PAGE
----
Families of the day had a married mother and father, and deviating from that norm proved taboo. First mother Carole II says of the atmosphere: “When I grew up . . . [y]ou had two parents . . .
To be a single, unwed mother was just something you didn’t do . . . You were an outcast, so there wasn’t a lot
of help for you” (Fessler 109). Social
workers and agencies certainly did not decry this atmosphere when it led to relinquishment of babies, and some even used the
stigma of single parenthood as a reason for surrender. Social worker Joseph H.
Reid elaborates on the attitudes of adoption professionals in the 1956 document Principles, Values, and Assumptions Underlying
An agency has a responsibility of pointing
out to the unmarried mother the extreme difficulty . . . of raising her child successfully in our culture without damage to
the child and to herself . . . The concept that the unmarried mother and her child constitute a family is to me unsupportable.
There is no family in any real sense of the word (“Quotes from Social Workers,” par. 8).
In the decades preceding
World War II, single mothers could often count on the extended family to assist them in rearing their children. However, the conformist culture of the middle class of the 1950s demanded unmarried individuals abstain
from sexuality and families shun the deviants. Fearing stigma and scorn, the
parents of the young mothers-to-be turned to maternity homes – places where their daughters could wait out their pregnancies
in isolation from the judgmental community, give birth, and give up their parental rights.
Under the care of social workers and maternity
home staff, residents faced manipulative coercion that would convince them to surrender their babies. Previously a haven for single mothers to care for their children, maternity homes became adoption mills.
Explains Ann Fessler:
[B]y the end of World War II a sea change
had occurred in the mission and philosophy of the homes. Maternity homes of the
1950s and 1960s were, to a great extent, places to sequester pregnant girls until they could give birth and surrender their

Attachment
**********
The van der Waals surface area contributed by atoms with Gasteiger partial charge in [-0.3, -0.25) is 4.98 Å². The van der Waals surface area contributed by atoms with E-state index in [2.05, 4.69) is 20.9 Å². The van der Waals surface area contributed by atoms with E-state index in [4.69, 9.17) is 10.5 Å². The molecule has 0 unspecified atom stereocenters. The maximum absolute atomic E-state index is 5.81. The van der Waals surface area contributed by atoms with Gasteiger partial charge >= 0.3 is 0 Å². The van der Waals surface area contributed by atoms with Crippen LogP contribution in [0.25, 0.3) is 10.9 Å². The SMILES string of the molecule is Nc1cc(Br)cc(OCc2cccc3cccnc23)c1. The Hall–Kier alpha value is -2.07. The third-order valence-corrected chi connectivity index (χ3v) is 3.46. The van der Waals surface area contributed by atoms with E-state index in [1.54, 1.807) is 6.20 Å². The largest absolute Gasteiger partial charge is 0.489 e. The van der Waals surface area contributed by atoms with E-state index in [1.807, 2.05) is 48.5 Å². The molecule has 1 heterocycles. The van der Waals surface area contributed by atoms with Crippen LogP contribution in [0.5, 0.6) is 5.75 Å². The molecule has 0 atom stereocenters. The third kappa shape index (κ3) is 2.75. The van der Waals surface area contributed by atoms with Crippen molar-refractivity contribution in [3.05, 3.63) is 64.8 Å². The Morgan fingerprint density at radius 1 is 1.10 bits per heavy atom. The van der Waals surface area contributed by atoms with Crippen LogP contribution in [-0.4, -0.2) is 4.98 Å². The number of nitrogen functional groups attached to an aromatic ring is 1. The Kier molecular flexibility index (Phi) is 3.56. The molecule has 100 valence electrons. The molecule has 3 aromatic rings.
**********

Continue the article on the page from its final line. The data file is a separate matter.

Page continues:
child for adoption. If a young woman was unsure of or uninterested in relinquishment,
the staff attempted to convince her that it was the best, and perhaps only, option (Fessler 143).
Residents were forbidden
from speaking to the fathers of their children or anyone who might prevent the adoption from going forward. Maternity home staff censored the mail and limited phone calls to the girls’ parents, or anyone else
on an approved contact list. Coupled with isolation came criticism and shame,
comparing the helpless mothers to the opportunity their children would have with the adoptive parents. Social workers used the young mothers’ lack of spousal support and education as reasons for surrender,
claiming that married, financially stable adoptive parents could provide the same love as the natural parents but with more
material comfort. One common coercion tactic involved asking the mother-to-be
to write everything she could give her child on one side of a piece of paper and everything the adoptive parents could give
the child on the other. Mothers faced with this pressure felt they had no choice
but to give their babies to “deserving” couples. Some young women,
such as Fessler interviewee Sheryl, rationalized their situations as fate – “I am growing a baby for a family
that could not have children” (Fessler 154).
Distancing themselves from the role of parenthood
did not make relinquishment and its aftermath easier. Shame pervaded the adoption
process, at this point feeling like inevitability, as exemplified by the interview of first mother Claudia:
I don’t remember any dialogue around
having choices . . . You’re gonna give that baby to good people, decent people, people who can take care of [the child]
because you are so bad and so flawed for just having this happen, and there’s no way you could possibly provide what